Not the best thing you want to hear on what should have been a joyful occasion in Joseph and Mary’s lives.
Clearly, in some way this innocent child is going to be more of a worry than a blessing in later years, as indeed, He proved to be.
Within a short time after the beginning of Jesus’ Ministry, we find Him in conflict with the civil and religious hierarchy in the matter of Sabbath observance when He heals a man on that holy day breaking the Laws that Moses (Mark 2, vv18-28) had .laid down so many years previously and was meticulously observed by the Jews.
Jesus had contravened two basic rules both over Sabbath observance and His dismissal of the need for fasting which obviously wasn’t welcomed.
It is clear from the opening tone of Mark’s Gospel that almost from the beginning so much that was precious to the Jews was being challenged by this fiery young man from Nazareth who, eventually will need to be dealt with.
Incidentally, it’s worth noting that John and Mark both omit any account of His birth; for them it’s the public ministry that is of concern and the shadow of the cross hangs over Mark’s account almost from the beginning.
“Gentle Jesus, meek and mild” is certainly not the description of Mary’s Son once He embarks on His Father-given mission; He seems ready to defy the authorities whenever He feels that it is contrary to the true Spirit.
Indeed, one might describe His mission to be that of a “Freedom Fighter”, clearing away all the accretions that had been added to the Law, instead proclaiming basic teaching that indicated the true nature of the Godhead and the Father’s priorities.
Whilst He observed the Mosaic Law, He did not hesitate to refute the Pharisees’ complaints by saying “But I say unto you” as if He was superior to what was sacred to His hearers.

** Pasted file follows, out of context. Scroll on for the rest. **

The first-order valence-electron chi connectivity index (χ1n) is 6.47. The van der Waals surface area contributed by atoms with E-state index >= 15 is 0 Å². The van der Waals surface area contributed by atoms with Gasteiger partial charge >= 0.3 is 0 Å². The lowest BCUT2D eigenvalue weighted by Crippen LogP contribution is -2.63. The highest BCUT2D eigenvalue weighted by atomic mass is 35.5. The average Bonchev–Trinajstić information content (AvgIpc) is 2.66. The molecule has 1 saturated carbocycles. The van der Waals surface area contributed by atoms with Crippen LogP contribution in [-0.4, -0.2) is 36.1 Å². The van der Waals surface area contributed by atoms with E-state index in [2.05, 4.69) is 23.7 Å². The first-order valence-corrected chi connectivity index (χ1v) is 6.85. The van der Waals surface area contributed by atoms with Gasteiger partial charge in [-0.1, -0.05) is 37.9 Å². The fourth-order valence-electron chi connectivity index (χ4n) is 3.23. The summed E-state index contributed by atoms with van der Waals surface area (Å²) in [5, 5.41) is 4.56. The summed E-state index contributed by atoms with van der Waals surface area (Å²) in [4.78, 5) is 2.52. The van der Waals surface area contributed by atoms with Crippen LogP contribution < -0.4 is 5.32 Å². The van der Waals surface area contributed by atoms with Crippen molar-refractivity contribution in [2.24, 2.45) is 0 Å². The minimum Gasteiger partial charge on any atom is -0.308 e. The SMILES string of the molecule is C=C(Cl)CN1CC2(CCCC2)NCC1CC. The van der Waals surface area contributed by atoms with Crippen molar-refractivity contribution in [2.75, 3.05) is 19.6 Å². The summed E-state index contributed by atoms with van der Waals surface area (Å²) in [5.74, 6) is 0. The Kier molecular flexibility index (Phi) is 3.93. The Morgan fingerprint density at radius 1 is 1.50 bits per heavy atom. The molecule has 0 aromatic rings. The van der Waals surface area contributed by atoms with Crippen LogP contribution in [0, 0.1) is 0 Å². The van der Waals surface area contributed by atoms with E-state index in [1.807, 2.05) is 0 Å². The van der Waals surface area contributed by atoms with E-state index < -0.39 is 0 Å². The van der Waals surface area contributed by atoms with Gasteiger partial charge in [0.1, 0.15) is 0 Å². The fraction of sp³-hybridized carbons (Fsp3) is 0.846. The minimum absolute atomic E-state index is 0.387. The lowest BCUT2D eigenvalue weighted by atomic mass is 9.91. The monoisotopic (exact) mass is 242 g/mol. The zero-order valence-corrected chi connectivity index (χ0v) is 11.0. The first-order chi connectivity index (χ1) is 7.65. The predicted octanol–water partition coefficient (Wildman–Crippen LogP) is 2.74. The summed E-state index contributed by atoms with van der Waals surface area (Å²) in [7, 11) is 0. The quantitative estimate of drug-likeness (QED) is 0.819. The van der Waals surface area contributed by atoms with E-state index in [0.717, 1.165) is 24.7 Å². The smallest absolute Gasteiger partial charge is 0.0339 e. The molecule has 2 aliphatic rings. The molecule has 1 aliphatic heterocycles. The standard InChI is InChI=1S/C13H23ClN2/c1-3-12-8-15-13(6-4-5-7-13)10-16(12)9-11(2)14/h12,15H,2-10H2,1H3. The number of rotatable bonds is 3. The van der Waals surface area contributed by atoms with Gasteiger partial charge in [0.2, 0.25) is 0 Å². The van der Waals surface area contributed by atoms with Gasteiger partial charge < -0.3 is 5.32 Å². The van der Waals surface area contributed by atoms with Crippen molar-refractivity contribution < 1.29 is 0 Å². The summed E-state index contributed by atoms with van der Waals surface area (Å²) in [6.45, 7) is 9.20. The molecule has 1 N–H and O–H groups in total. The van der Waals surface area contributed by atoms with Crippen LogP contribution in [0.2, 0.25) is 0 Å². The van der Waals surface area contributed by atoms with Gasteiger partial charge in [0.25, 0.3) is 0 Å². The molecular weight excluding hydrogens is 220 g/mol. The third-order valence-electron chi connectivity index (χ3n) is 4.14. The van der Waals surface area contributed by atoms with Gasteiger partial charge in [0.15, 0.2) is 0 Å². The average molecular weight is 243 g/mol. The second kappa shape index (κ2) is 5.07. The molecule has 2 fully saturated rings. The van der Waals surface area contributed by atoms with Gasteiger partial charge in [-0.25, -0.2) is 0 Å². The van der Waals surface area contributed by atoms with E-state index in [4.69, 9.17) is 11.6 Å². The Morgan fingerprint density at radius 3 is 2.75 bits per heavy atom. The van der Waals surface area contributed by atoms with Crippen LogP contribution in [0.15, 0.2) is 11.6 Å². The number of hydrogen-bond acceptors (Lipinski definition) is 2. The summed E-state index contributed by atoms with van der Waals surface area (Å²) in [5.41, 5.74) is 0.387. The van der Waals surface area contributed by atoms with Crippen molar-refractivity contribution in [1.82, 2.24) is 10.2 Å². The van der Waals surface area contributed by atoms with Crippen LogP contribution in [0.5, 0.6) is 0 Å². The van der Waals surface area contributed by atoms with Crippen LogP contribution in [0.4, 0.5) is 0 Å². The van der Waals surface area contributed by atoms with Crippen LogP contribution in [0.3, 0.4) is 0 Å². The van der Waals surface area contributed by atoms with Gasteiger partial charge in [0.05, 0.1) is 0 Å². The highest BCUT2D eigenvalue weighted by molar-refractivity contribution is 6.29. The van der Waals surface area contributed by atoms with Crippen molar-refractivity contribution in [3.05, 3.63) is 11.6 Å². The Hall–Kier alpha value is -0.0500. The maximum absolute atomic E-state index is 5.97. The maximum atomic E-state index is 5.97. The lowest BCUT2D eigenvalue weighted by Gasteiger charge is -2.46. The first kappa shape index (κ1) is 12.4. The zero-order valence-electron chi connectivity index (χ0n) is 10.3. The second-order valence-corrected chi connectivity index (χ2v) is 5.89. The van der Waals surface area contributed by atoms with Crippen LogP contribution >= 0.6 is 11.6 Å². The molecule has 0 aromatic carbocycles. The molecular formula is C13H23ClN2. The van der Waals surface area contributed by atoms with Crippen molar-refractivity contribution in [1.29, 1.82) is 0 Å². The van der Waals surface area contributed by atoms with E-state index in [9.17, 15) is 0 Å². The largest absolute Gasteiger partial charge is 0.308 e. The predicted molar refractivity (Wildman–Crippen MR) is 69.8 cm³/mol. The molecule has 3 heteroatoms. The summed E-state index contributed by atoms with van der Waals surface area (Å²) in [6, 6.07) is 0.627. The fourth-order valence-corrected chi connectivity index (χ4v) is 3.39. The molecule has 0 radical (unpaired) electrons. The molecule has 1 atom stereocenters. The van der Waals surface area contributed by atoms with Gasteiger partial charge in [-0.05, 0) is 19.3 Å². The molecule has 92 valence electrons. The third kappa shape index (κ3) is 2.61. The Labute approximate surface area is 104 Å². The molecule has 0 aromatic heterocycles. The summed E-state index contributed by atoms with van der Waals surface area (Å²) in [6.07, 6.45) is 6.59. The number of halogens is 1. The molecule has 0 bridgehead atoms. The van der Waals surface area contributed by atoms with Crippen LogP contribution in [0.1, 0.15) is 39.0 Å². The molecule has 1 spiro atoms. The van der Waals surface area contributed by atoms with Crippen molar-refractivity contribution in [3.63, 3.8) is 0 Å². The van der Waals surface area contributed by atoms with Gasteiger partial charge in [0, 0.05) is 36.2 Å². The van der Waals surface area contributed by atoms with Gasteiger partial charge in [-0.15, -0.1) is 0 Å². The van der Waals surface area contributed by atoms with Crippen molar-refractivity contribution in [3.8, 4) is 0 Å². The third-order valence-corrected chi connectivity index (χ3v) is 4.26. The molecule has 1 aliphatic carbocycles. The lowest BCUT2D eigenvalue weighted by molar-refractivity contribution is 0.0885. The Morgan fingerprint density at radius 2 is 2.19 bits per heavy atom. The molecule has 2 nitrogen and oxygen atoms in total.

Religious observance, particularly in the matter of worship can easily become divorced from the true spirit, where it becomes a system in itself and elements grow up from what was basically a simple endeavour.
Study the pernickety rules described in Leviticus and compare that with what Isaiah (Chapter 1) has to say on more than one occasion, through whom God says that He doesn’t require animal sacrifices, but rather obedience in service to the less fortunate, the sick, the poor, the homeless, even to “strangers” (immigrants) who were detested by the Jews.
Christianity is essentially a “Social” religion, in that it is concerned with how it affects our relationship with God and with one another.
Jesus sought to clarify that relationship and despite the extreme opposition He encountered, pursued that goal to the very end, The Cross.
I expect you’re getting a bit tired of reading these characters like the prophets who flit through the Bible; they seem to spend most of their time attacking the constant “back-sliding” of the Jewish people that infuriated God. They had enough sense from time to time to heed the leading of these prophets, who were as individuals, “nobodies” but because they were privy to God’s thoughts, influential.
Running through their teaching, their main targets were:
The disloyalty of the people whom God had chosen, and for whom He had done such wonders. The event that loomed large in their memories, was the miraculous crossing of the Red Sea; that enabled the Israelites to escape the bondage of Egypt and is the major theme that runs through the Old Testament. They also remembered the great deliverance of the “Passover” (when the angel of death “passed over” the houses of the Israelites whilst the same angel killed all the first-born of the Egyptians) which runs in the whole tradition.
The prophets were constantly warning the people of the terrible consequences of their behaviour which was angering the Lord.